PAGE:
Feb 15 – 17, 2021
Europe/Zurich timezone
In honor of Prof. Dr. Petr Novák

About Prof. Dr. Petr Novák

Prof. Dr. Petr Novák, Fellow of the International Society of Electrochemistry, build up the Section “Electrochemical Energy Storage” at the Paul Scherrer Institute in Villigen, Switzerland. He is Professor at the Laboratory of Inorganic Chemistry of the Swiss Federal Institute of Technology in Zurich (ETH Zurich).

Prof. Dr. Petr Novák has been working in the field of technical electrochemistry all his professional life, focusing on batteries, mainly lithium-based. Trained in technical electrochemistry at the University of Chemistry and Technology in Prague, Czech Republic (with Ivo Roušar), in 1983 he joined the J. Heyrovský Institute of the Czech Academy of Sciences, Prague (with a short period at the Technical University of Linköping, Sweden in 1986; with Olle Inganäs), later he worked as Alexander von Humboldt-Fellow at the University of Bonn, Germany (1988-1989; with Wolf Vielstich). Since 1991 Professor Novák has been working at the Paul Scherrer Institute, Villigen, Switzerland.

Prof. Dr. Petr Novák's research interests span across wide range of topics related to battery materials’ electrochemistry and interfacial electrochemistry in nonaqueous batteries. He follows a systemic approach with focus on the interactions of various components in battery systems. During his career, the dominant topics included: nonaqueous electrochemistry, carbons, conducting polymers, inorganic electrode materials and organic electrolytes for batteries, interfaces in nonaqueous systems, and especially the development of electrochemical operando methods.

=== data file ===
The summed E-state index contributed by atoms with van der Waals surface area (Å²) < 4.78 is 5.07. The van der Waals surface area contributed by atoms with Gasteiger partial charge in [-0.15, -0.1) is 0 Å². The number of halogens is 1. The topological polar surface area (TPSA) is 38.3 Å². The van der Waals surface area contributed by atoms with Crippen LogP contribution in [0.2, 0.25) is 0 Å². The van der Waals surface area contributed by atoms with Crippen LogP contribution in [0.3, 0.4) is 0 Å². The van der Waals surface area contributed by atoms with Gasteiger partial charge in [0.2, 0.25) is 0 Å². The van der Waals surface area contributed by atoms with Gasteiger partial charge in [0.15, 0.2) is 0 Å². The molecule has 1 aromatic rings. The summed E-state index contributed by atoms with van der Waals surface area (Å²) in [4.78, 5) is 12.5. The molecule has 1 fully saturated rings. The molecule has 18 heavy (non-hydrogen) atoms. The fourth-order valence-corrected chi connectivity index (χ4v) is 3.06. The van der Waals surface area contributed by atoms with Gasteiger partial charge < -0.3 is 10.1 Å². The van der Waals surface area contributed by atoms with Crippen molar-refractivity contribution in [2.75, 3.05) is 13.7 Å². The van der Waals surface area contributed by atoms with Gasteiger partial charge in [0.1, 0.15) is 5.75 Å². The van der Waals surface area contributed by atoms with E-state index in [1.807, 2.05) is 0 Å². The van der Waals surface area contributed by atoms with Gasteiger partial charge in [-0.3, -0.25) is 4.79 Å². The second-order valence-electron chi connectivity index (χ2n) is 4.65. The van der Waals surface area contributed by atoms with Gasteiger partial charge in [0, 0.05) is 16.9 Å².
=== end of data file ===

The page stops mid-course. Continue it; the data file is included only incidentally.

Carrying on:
Apart from many technical reports, Prof. Dr. Petr Novák is author or co-author of 13 patents. He has published more than 320 papers in leading scientific journals and has collected over 21,000 career citations (Web of Science Career h Index: 64; Google Scholar Career h Index: 75).

Prof. Dr. Petr Novák was awarded the Tajima Prize of the International Society of Electrochemistry, the Technology Award of the Battery Division of The Electrochemical Society, Inc., and the 2020 Yeager Award of the International Battery Association for outstanding contributions to electrochemical energy conversion and storage science over a protracted period.